Real estate crowdfunding: what is it and how to get started

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You don’t need to fully own something to enjoy it. That has become the mantra of the sharing economy – a model that has had a seismic effect on how we think about ownership. But the sharing economy has not only transformed practically all industries; it has also irreversibly rewritten the rules of investing.

In the face of the digital revolution and the growing popularity of peer-to-peer exchanges, investment has become much more transparent and inclusive than ever before. The elimination of the middleman along with our need to be in greater control has secured the unprecedented success of crowdfunding platforms.

However, there’s one branch of crowdfunding investment that remains relatively untapped: real estate. With the potential to reach $300bn in volume by 2025, it’s considered the fastest-growing field in crowdfunding.

As this exciting field rapidly expands, more and more people are looking to get into real estate crowdfunding. So what should they know before getting started?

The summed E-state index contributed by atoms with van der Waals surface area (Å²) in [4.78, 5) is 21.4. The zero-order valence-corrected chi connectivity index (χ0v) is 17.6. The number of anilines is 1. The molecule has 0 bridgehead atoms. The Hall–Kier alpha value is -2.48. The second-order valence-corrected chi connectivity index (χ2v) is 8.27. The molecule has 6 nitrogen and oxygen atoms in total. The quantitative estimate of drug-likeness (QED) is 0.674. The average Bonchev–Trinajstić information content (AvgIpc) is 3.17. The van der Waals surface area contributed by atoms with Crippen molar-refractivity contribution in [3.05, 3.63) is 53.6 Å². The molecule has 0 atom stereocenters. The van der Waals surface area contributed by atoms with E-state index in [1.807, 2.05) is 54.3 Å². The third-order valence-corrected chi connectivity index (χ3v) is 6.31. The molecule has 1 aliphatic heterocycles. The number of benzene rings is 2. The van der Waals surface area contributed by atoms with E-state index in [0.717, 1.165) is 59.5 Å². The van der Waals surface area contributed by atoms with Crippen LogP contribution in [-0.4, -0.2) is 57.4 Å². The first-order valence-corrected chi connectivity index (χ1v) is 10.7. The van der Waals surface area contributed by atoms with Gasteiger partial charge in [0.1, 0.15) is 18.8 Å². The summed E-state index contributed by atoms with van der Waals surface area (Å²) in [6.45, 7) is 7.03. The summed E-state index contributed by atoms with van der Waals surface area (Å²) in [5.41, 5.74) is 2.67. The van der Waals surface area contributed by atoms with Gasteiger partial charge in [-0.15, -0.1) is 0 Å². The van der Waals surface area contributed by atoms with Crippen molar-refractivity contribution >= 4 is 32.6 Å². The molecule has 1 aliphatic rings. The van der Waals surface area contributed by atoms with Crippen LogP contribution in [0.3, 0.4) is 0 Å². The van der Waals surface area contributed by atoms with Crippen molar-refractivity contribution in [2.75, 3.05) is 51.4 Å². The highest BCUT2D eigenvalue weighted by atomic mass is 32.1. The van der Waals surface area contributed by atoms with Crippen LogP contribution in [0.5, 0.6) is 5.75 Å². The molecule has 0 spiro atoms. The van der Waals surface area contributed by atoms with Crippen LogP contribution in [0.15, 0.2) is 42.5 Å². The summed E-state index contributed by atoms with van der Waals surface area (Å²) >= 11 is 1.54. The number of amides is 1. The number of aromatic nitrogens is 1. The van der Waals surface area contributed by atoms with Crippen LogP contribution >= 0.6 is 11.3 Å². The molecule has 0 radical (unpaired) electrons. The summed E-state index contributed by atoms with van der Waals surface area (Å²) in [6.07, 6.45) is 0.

The main benefits of real estate crowdfunding? Low risk and inclusivity.

Real estate crowdfunding first appeared in 2012, after the US JOBS act went into law. This legislation permitted crowdfunding platforms to raise up to $1m in funds annually from high-net-worth individuals and accredited investors. While the Washington-based platform Fundrise was the first pioneer, an avalanche of platforms soon joined the party – and for good reasons.

The charm of real estate crowdfunding lies in the option to invest relatively small amounts of money into bigger real estate projects. With its low-risk ventures and secure returns, this type of crowdfunding democratises access to quality investment. Traditionally, only wealthy individuals could invest in real estate. Now crowdfunding brings this option to everyone, be it a person in their 20s, a middle-class family hoping to increase their net worth, or even retirees looking to secure their nest egg.